Artemis I scrubs again: Launch of NASA’s giant new moon rocket delayed by familiar foe
CAPE CANAVERAL, Fla. - NASA is getting a lot of practice prepping its new moon rocket for flight. For the second time this week, technical problems forced the agency to scrub the launch of its Artemis I mission.
A stubborn liquid hydrogen fuel leak resisted several troubleshooting attempts Saturday, preventing NASA from ever filling the giant moon rocket's fuel tank for flight. Not long after 10:30 a.m. – less than four hours before the scheduled liftoff, it was clear that there was probably not enough time in the countdown to fix the problem and fill the tank.
The official scrub call came about 45 minutes later after some further discussion.
The agency uses cryogenic liquid hydrogen, along with liquid oxygen, as fuel for the rocket's main engines because it's lightweight and packs a powerful punch. But the tiny molecules have a habit of slipping through seals and causing leaks.
NASA's SLS rocket awaits fueling on Launch Pad 39B just after sunrise Saturday. (FOX photo)
Hydrogen supply leaks were a frustratingly familiar problem throughout the space shuttle program. And Saturday's leak was a similar, but not identical, to a problem to that NASA encountered in Monday's scrubbed attempt.
Monday, fueling was delayed by lightning in the area. Then, a liquid hydrogen leak was detected during fueling, though engineers ultimately got that under control. An apparent crack in the core stage’s insulation took some analysis before being cleared, and then engineers ran out of time as they studied what appeared to be a failure to chill down the rocket’s main engines for flight.
NASA later determined that the engine chill issue was actually a faulty temperature sensor and not a more significant technical problem with the engines that could have resulted in a more significant delay.
They were looking forward to another chance to make history Saturday, but did not even get that far in the countdown. The mission will now have to wait at least two more days, depending on how engineers plan to proceed with the latest leak.
What is Artemis I?
NASA’s Space Launch System (SLS) rocket is seen during sunrise atop a mobile launcher at Launch Pad 39B as preparations for launch continue, Wednesday, Aug. 31, 2022, at NASA’s Kennedy Space Center in Florida. (NASA photo / Bill Ingalls)
Artemis I is the first launch of NASA’s Space Launch System rocket, which is something of a combination between the space shuttle design and the old Saturn V moon rocket. The familiar orange fuel tank and pencil-like solid rocket boosters remain, but instead of a winged orbiter on the side, an Orion capsule is sitting atop the entire stack, ready to be flown to the moon.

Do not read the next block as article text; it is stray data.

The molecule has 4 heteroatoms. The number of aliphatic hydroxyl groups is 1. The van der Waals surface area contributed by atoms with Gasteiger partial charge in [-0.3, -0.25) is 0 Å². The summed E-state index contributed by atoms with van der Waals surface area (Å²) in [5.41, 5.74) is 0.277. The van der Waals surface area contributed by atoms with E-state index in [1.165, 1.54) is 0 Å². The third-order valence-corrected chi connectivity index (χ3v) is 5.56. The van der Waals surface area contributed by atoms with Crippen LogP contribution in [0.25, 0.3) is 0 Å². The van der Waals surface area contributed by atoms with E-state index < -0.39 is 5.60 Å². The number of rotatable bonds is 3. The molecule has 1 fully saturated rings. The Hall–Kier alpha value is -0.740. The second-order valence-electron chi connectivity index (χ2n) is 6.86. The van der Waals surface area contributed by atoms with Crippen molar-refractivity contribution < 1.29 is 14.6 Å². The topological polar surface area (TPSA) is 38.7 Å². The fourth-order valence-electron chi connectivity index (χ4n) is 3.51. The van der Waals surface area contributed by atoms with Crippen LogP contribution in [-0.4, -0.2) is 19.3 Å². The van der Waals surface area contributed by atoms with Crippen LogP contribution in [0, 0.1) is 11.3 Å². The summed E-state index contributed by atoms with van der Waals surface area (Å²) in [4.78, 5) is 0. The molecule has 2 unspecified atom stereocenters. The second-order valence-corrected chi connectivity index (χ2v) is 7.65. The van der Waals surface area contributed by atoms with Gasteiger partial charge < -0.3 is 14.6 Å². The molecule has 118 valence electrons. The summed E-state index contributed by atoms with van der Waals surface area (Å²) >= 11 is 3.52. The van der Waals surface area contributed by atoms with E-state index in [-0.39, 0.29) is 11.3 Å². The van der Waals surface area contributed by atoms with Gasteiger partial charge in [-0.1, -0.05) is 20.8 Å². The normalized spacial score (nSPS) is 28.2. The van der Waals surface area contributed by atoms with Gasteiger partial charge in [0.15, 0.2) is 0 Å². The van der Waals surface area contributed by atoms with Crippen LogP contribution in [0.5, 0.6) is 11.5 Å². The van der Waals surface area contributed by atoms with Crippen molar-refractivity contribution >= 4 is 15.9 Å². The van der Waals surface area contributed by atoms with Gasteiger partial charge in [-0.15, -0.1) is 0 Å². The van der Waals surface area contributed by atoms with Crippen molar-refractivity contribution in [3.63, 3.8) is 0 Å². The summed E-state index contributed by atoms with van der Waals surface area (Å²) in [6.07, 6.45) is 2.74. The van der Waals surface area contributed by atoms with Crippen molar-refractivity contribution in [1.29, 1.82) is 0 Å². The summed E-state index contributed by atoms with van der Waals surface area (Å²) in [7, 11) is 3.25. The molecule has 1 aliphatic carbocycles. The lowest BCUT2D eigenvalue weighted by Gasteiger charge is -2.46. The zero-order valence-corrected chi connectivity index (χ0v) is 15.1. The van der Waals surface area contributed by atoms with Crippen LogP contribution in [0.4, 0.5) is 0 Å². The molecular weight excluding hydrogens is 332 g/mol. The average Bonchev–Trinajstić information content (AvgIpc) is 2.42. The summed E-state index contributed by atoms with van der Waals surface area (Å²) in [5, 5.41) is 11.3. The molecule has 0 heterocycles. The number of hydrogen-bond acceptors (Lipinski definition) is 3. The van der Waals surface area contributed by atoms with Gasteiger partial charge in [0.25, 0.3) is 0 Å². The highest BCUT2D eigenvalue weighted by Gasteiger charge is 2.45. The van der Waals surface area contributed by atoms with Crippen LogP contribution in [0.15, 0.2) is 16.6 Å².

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For this mission, there’s no crew aboard. Instead, several mannequins are strapped in, packed with sensors to see what the ride is like. Four LEGO minifigures will be along for the ride, and longtime NASA friend Snoopy will serve as the ‘zero-gravity indicator.’
The Orion capsule is schedule to spend up to six weeks in space, heading for a distant orbit around the moon before rocketing back to Earth and reentering that atmosphere at 25,000 mph – a true trial by fire for the capsule’s heat shield.
If all goes well, NASA hopes to repeat the mission in 2024 – this time with a crew. That could lead to a lunar landing the following year; NASA has pledged to send the first woman and first person of color to the surface of the moon as part of the Artemis program.
RELATED: Artemis I’s LEGO astronauts: On a mission to inspire
But first, this mission has to get off the ground.
Later on Saturday, the team at NASA decided the inaugural flight is now off for at least a few weeks, if not months.
Mission managers decided to haul the rocket off the pad and into the hangar for further repairs and system updates. Some of the work and testing may be performed at the pad before the rocket is moved.
With a two-week launch blackout period looming in just a few days, the rocket is now grounded until later this month or even October. NASA will work around a high-priority SpaceX astronaut flight to the International Space Station scheduled for early October.